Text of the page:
AWS tries to protect its customers from DDoS attacks with new service

Shield is available for free, by default, starting Wednesday

One of the big stories in security over the past year has been the rise of devastating distributed denial of service (DDoS) attacks that have hit sites and organizations like DNS provider Dyn, the BBC and the website of security journalist Brian Krebs.

Amazon Web Services is trying to help protect its customers with a new service aimed at mitigating DDoS impacts. It's called Shield, and the free entry-level tier is enabled by default for all web applications running on AWS, starting on Wednesday.

Werner Vogels, the CTO of Amazon.com, unveiled the service at AWS' re:Invent conference in Las Vegas. Automatically protecting its customers may help encourage businesses to pick Amazon's cloud over others, or convince businesses to migrate their web applications to the cloud. It's also a strike against companies like Cloudflare and Akamai, which offer DDoS mitigation services.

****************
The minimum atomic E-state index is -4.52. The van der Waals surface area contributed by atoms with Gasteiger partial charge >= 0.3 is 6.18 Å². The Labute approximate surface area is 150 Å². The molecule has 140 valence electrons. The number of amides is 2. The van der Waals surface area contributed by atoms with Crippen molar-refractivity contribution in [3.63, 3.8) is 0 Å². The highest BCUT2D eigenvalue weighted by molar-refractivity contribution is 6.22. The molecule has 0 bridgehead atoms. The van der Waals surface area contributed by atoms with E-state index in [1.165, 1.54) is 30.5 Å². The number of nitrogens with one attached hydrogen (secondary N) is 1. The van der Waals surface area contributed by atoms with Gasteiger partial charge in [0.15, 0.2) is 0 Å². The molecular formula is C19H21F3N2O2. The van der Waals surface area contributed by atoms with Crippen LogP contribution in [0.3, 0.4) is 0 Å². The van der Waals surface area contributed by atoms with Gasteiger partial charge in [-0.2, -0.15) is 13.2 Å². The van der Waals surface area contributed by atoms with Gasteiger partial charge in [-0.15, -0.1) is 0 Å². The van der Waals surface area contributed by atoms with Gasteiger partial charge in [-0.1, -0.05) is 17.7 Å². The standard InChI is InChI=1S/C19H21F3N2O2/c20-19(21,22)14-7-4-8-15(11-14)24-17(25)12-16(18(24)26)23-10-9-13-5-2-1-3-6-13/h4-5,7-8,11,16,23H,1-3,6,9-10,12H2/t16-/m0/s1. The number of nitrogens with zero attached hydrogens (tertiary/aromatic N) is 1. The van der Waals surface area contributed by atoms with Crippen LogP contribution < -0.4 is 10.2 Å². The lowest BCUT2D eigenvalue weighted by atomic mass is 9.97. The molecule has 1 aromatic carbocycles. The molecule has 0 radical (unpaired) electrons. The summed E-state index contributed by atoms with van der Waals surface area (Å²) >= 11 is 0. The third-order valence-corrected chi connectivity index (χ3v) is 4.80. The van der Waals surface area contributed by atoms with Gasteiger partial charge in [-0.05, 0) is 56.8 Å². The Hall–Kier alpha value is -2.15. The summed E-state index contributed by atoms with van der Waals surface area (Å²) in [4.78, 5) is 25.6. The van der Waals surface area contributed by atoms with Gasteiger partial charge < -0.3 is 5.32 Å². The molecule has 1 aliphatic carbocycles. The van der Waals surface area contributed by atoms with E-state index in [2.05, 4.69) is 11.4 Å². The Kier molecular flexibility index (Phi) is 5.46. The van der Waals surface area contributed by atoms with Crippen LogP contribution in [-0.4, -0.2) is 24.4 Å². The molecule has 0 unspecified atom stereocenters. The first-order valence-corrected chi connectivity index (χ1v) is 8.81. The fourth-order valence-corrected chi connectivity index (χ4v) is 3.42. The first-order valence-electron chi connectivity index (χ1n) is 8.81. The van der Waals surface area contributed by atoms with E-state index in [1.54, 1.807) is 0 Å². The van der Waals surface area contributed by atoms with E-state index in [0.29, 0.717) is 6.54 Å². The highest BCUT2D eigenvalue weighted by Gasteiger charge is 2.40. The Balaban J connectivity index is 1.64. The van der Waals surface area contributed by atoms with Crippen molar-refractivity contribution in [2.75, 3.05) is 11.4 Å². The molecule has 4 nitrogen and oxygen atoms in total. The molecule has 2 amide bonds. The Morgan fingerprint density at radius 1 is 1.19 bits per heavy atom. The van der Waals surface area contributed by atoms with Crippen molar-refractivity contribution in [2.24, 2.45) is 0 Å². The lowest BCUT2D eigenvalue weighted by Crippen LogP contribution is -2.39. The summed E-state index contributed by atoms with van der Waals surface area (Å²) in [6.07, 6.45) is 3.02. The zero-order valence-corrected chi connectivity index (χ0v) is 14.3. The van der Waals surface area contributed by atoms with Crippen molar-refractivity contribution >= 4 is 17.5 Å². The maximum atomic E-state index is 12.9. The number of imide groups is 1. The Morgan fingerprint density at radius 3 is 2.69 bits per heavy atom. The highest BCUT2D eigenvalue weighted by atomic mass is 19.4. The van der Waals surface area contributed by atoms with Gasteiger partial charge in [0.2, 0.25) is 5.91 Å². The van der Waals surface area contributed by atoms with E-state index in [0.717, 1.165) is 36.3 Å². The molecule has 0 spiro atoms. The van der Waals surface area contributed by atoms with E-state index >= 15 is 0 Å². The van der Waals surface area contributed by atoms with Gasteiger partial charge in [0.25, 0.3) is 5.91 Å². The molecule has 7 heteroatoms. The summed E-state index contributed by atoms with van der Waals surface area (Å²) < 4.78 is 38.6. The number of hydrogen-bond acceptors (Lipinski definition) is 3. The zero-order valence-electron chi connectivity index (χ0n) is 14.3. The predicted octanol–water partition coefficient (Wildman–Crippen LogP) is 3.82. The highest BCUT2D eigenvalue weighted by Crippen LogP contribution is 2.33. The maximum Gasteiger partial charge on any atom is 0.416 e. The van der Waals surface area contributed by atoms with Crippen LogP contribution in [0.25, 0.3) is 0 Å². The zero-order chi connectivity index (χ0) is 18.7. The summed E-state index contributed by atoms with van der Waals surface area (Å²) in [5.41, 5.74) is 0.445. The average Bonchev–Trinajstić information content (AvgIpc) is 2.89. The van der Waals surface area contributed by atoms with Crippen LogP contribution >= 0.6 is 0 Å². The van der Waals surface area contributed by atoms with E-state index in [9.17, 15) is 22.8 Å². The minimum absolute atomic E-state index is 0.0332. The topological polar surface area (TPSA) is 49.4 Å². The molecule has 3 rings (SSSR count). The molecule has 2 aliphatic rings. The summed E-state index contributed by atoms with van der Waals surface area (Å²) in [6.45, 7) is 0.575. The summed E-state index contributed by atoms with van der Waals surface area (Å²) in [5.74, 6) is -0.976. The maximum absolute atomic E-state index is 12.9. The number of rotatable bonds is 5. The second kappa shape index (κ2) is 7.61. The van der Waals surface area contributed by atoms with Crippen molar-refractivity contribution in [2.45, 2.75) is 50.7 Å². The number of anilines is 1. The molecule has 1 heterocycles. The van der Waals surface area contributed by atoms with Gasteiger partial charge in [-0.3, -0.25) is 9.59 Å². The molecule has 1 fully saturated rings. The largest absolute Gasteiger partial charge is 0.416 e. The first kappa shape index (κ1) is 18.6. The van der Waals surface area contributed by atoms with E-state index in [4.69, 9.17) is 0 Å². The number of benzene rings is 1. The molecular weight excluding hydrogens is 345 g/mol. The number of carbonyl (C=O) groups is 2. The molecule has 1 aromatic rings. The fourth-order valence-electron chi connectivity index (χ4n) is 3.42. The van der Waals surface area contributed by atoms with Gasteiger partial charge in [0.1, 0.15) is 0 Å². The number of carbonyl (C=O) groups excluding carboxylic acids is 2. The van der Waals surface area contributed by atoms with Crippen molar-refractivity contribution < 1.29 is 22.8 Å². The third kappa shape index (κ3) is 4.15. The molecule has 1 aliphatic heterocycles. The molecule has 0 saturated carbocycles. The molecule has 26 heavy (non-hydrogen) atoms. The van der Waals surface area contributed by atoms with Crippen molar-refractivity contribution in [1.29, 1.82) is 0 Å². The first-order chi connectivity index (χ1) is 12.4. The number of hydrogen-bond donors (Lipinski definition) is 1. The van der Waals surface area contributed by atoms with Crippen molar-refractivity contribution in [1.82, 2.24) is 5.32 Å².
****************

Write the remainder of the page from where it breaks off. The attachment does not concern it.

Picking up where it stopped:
Shield Standard is aimed at protecting web apps from the overwhelming majority of common DDoS attacks at no extra cost. (For the nerds out there, Vogels said that it would block volumetric attacks like NTP reflection attacks, and many state exhaustion attacks.)

Companies that are concerned about more sophisticated attacks can pay for AWS' Shield Advanced service, which gives them a number of advanced capabilities. First off, they get access to an always-available hotline that they can reach out to when they need help with a DDoS attack.

That support will work with customers to develop custom mitigation for attacks that aren't covered by the standard service. For customers of AWS' load balancing and DNS services, the public cloud provider will also cap their costs while the attack is ongoing, so it's easier for them to weather the storm.

Shield is a part of the fleet of announcements coming out of re:Invent. Over the past week, Amazon has revealed a number of capabilities, including new infrastructure offerings, data analysis tools, AI-driven APIs and more.

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Blair Hanley Frank

IDG News Service
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